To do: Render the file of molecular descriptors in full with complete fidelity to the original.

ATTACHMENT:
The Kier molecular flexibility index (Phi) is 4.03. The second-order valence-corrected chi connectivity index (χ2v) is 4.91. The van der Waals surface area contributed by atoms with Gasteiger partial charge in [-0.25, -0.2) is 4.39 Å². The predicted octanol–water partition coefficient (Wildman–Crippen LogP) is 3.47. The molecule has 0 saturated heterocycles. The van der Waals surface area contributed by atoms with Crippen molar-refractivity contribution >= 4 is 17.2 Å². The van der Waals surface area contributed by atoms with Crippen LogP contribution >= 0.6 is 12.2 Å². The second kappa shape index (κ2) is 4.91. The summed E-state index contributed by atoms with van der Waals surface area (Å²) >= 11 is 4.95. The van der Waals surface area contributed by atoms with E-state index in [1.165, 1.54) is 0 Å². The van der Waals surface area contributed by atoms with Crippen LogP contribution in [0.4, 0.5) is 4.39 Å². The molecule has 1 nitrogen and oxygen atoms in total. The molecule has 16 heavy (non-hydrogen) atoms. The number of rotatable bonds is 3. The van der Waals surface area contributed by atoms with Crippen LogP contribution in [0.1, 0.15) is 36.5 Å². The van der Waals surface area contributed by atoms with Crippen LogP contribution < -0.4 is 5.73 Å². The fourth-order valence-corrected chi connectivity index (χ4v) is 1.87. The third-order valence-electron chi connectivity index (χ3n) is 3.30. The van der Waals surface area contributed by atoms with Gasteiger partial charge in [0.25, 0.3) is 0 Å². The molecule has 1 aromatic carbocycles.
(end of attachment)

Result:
The Kier molecular flexibility index (Phi) is 4.03. The second-order valence-corrected chi connectivity index (χ2v) is 4.91. The van der Waals surface area contributed by atoms with Gasteiger partial charge in [-0.25, -0.2) is 4.39 Å². The predicted octanol–water partition coefficient (Wildman–Crippen LogP) is 3.47. The molecule has 0 saturated heterocycles. The van der Waals surface area contributed by atoms with Crippen molar-refractivity contribution >= 4 is 17.2 Å². The van der Waals surface area contributed by atoms with Crippen LogP contribution >= 0.6 is 12.2 Å². The second kappa shape index (κ2) is 4.91. The summed E-state index contributed by atoms with van der Waals surface area (Å²) >= 11 is 4.95. The van der Waals surface area contributed by atoms with E-state index in [1.165, 1.54) is 0 Å². The van der Waals surface area contributed by atoms with Crippen LogP contribution in [0.4, 0.5) is 4.39 Å². The molecule has 1 nitrogen and oxygen atoms in total. The molecule has 16 heavy (non-hydrogen) atoms. The number of rotatable bonds is 3. The van der Waals surface area contributed by atoms with Crippen LogP contribution in [0.1, 0.15) is 36.5 Å². The van der Waals surface area contributed by atoms with Crippen LogP contribution < -0.4 is 5.73 Å². The fourth-order valence-corrected chi connectivity index (χ4v) is 1.87. The third-order valence-electron chi connectivity index (χ3n) is 3.30. The van der Waals surface area contributed by atoms with Gasteiger partial charge in [0.25, 0.3) is 0 Å². The molecule has 1 aromatic carbocycles.